The author, influential Edmonton Journal political columnist Graham Thomson, compared Prentice's non-Parliamentary stall to Premier Ralph Klein's decision in March 1998 to drop Bill 26, which would have overridden the rights of 2,844 Albertans who between 1928 and 1972 were forcibly sterilized as children and adults because they were ruled by the Alberta Eugenics Board to be "mental defectives."

Klein's bill, which was introduced on March 10, 1998, would have used the "Notwithstanding Clause" of the Canadian Charter of Rights and Freedoms to prevent surviving victims of the eugenics board's dictates from going to court, and would have limited the compensation they could receive to between $50,000 and $150,000.

But when the word got out that day that the government of Alberta intended to "opt out" of the Charter’s guarantee of equal protection under the law for some of Alberta's most vulnerable and mistreated citizens, I have been told by people who were there that the phone lines into the premier's office nearly melted with the fury of hundreds of ordinary Albertans.

Many Albertans were also shocked and deeply troubled to learn their government had right into the 1970s been victimizing some of the province's most marginalized citizens with a policy that reminded them of another government that came to power in the 1930s in Europe.

The next day, March 11, 1998, Klein hastily withdrew the bill, acknowledged his error and later issued a public apology to the eugenics board's victims for what had been done to them.

That same year, Mel Graham of the Council of Canadians with Disabilities wrote that "Ralph Klein's real mistake was in his presumption that the kind of amorality private insurance companies routinely use to conduct their business should become the operational standard for the behaviour of provincial governments."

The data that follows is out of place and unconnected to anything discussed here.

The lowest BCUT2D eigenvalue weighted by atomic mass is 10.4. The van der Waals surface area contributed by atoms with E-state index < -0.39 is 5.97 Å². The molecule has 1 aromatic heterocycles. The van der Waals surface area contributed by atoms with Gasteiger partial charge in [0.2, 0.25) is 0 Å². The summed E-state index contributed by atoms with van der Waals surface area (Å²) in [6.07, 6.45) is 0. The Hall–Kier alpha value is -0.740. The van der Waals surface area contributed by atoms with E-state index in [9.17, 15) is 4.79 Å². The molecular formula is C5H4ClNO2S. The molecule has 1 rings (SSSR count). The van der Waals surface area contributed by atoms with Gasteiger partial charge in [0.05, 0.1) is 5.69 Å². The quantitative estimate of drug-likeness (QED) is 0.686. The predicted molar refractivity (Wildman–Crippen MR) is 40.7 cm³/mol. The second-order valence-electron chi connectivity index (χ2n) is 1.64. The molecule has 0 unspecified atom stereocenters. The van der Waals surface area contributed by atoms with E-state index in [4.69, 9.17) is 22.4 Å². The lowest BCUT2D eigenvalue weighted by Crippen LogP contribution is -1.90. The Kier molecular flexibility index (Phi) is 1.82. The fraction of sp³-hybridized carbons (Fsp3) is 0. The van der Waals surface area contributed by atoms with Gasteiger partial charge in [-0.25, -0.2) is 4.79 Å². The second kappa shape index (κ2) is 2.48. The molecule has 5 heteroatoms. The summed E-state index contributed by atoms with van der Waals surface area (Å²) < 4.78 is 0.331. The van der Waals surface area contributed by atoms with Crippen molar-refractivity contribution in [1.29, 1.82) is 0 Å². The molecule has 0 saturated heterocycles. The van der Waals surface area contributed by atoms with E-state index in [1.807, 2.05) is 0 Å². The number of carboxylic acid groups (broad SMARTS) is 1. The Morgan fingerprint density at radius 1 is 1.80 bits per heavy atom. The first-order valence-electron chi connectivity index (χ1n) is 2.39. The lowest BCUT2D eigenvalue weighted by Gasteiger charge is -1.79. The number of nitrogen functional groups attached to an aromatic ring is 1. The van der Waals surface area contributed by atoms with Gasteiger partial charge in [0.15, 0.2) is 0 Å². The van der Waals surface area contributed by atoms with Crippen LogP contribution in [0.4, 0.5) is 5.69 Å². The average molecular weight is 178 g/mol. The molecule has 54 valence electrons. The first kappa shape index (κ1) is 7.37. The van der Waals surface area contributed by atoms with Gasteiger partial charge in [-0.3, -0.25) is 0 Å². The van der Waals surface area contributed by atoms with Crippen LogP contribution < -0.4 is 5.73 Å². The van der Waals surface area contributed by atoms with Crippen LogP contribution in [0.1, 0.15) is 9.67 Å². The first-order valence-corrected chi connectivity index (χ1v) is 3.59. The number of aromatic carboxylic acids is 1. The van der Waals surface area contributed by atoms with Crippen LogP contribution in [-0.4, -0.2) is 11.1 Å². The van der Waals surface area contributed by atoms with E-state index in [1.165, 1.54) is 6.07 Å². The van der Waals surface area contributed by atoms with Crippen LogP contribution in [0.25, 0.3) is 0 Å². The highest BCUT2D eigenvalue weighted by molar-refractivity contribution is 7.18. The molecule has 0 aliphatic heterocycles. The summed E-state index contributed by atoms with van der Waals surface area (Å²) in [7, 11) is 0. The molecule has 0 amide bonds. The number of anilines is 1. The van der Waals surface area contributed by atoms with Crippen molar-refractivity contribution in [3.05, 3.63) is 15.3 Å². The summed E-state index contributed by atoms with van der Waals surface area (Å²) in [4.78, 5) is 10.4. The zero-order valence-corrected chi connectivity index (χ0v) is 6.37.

This is fair. Still, you have to give Klein credit for showing genuine courage in two ways:

First, when he proposed the bill it was clear on the face of it that he intended to use the Notwithstanding Clause to deprive a group of citizens of their Charter right. In other words, there was no particular hidden agenda. It was right out there for all to see, and to react to as they saw fit -- as, indeed, Albertans unequivocally did.

Second, when he heard what Albertans thought of "his government's promotion of the me-first, dog-eat-dog society," as Graham put it, he yanked that bill to fast you could barely see it.

Prentice, by contrast, introduced Bill 10 to block Liberal MLA Laurie Blakeman's private member's Bill 202, the purpose of which was to require all publicly supported schools to permit gay-straight alliances to operate in safety on their premises. "Pausing" the bill changed nothing, because it had already knocked Bill 202 from the Legislature's agenda.

We can argue about what he was trying to achieve -- woo social conservative voters back from the Wildrose Party, promote the fiction that the existence of GSAs would somehow be in conflict with "family rights," make it easier to divert tax dollars to private religious schools, or perhaps all three.

But there is simply no way this manoeuvre can be characterized as courageous.

If Prentice wants to show some courage, he should withdraw Bill 10 and allow the Legislature to vote on Bill 202.

That's not very likely, of course, because it would demonstrate to voters the PC caucus contains some pretty primitive characters, as does the caucus of their principal competition on the right.

I knew Mr. Klein. The man had his flaws. But to borrow a phrase, Premier, you're no Ralph Klein!

This post also appears on David Climenhaga's blog, Alberta Diary.